Awareness about the LGBTQI+ community has come a long way in South Africa and in Pretoria in particular, considering the city’s heritage and its traditions. Still, it seems that there is much room for growth.
Conraad and Pieter have been together for seven years. 29-year old Conraad, Mr. Gay Pride 2018, told his parents that he is gay just after school. He fought against it for the best part of his school years and in a matter of six months after school, he got introduced to LGBTQI+ – something that was quite difficult for him to fathom and to process as he now had to almost get to know himself from scratch. “I always knew I liked guys, but I fought against it because I did not understand where I fit in.”
Stephanie and Lisa have been married for 7 years and they both knew from a young age that they liked girls. Stephanie says she was classified as a Tomboy. “I had a crush on a girl in primary school already. I had a boyfriend to try to be normal, but every time she walked past, I would think: ‘She’s so cute’. We grew up in a time where you just wondered: ‘What’s happening to me?’ You couldn’t connect it to a specific word. That was quite frustrating – growing up knowing that there’s something different to you… It took me very long to come out and to be honest with myself about who I am.”
Conraad feels that the Gauteng LGBTQI+ community is currently divided. “In Greenpoint in Cape Town there is a whole block that is dedicated to this community with just gay clubs and bars. The one is for the Bears (the bigger, hairy men), then there is a club for the younger crowd like the Twinks, Muscle Marys and Silver Foxes and then further down there is a club that mainly caters for lesbians, but gay guys are also welcome. The whole Western Cape’s LGBTQI+ community is in one block!”
Stephanie and Lisa shares Conraad and Pieter’s sentiment and says that Pretoria is very steadfast in its traditions, which makes being gay or lesbian a daily challenge. “She gets chased out of female restrooms on a daily basis,” says Stephanie, looking at her wife. “When we go to rugby games at Loftus and you stand in the queue to be searched, they often tell her to go to the men’s side.” Lisa says it even happens to her at work.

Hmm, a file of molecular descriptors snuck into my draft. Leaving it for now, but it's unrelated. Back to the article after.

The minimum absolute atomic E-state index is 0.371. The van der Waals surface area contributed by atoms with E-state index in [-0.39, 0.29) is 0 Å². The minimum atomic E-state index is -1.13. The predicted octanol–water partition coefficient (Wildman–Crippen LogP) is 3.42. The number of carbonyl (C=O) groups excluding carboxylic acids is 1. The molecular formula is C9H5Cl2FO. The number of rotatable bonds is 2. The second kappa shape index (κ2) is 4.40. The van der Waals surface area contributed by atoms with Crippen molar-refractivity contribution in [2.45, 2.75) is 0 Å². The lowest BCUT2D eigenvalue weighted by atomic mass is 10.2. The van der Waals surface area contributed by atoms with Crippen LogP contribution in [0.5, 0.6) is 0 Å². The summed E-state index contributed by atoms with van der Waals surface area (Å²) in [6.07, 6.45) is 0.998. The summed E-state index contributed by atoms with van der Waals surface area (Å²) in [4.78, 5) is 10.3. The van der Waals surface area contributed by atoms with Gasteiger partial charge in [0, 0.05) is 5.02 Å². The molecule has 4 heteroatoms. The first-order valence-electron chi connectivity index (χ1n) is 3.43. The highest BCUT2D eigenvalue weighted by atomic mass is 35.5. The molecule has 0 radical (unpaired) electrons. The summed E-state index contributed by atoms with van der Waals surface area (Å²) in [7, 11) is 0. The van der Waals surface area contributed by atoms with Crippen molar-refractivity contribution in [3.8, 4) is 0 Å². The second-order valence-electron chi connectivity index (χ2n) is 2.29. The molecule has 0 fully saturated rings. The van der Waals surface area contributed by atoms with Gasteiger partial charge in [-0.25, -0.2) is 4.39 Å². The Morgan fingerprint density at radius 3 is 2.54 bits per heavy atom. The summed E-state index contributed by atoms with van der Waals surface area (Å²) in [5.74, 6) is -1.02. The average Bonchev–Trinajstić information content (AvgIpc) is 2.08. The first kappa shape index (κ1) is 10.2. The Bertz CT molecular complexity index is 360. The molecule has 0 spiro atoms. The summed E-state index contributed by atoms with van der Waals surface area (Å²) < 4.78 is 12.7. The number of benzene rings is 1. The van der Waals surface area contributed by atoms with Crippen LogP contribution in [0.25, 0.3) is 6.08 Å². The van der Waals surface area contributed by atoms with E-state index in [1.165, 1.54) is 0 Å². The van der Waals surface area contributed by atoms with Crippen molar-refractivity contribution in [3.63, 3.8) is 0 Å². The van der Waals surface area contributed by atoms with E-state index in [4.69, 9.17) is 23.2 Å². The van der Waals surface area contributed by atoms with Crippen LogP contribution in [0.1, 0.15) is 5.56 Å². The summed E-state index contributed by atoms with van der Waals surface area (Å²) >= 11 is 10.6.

Being part of the LGBTQI+ community doesn’t come without its challenges. It might have come a long way and people may be more acceptable, but it is scary how often it is the people closest to you that push you away because of your sexuality.
“It is very much about family. Parents who don’t want their children to be gay. Eventually it becomes so difficult for the children, that they run away. It doesn’t necessarily happen in public; it happens in private homes within a family. You want to feel safe at home… I feel it is families that still have a lot of problems with this,” says Pieter.
One of the things that hurt Steph and Lisa the most, is the fact that they are almost never allowed around children. “Because we are gay, we are automatically seen as paedophiles; child molesters. You won’t believe how many of our families are like that,” says Stephanie. “There are so many from our gay community who have no relationship with their families anymore.”
Conraad says: “One of my best friends pitch at our house with a girl. Six months later it didn’t work out and then he pitches up with a guy and we’re like, great! We mingle and go on. He doesn’t have to classify himself.”
“If you look at me, what do you see?” Stephanie asks. “A woman. A human being. Nothing more, nothing less. I’m just a normal person…If my own mother could accept me for who I am, why can’t you? All we want is acceptance.”
“We are not labels,” her wife, Lisa adds.
Gender-based violence is real in the LGBTQI+ community. “We regularly went out to Club Scorpios (which unfortunately closed) and one evening one of our friends and her girlfriend were on their way out of the club when five guys attacked her. She got her girlfriend into the car without a scratch, but they hit her blind and stabbed her in the knee… Unfortunately, in our life, we experience that men see us as a threat, ‘cause we’re gonna take their wives away from them. But you know what, that’s not who and what we are. I won’t go for a straight girl, because she’s straight. Why should I waste my time?” says Stephanie.
This month’s Gay Pride event is probably the biggest jol of the year for the LGBTQI+ community. There is also a serious side to it, though.
“Gay Pride was launched with Stonewall because there was victimisation. Straight people attacked gay people. So, the LGBTQI+ community marched as they felt they wanted to stand up for their rights. I think we reached that goal. We were very successful. I have not been at a Pride in the past four years where there was not a straight mom, dad, brother, sister or friend marching with their gay or lesbian friends,” says Conraad.
“The reason why the Gay Pride was started was to actually bring the gay community together and to say we’ve had it. We’ve been objectified; we’ve been raped; we’ve been ousted…We’re not here because we think it’s a lekker party; we are here because we actually stand for something,” says Stephanie.
The acronym, LGBTQI+ represents but a few members of the surprisingly large community. There are flags for being gay, bisexual, asexual, gender fluid, pansexual, genderqueer, transgender, non-binary, intersexual, bear, lipstick lesbian, straight ally, polysexual, transsexual, aromantic, autosexual, polyamorous, agender, lithsexual, trigender, lesbian, skoliosexual, bigender and demisexual.
“I feel instead of fighting for Gay Pride, let’s try fighting for Human Pride. To get everyone to stand together, you need to start moving away from labels,” Conraad concludes and we agree. Viva, Human Pride!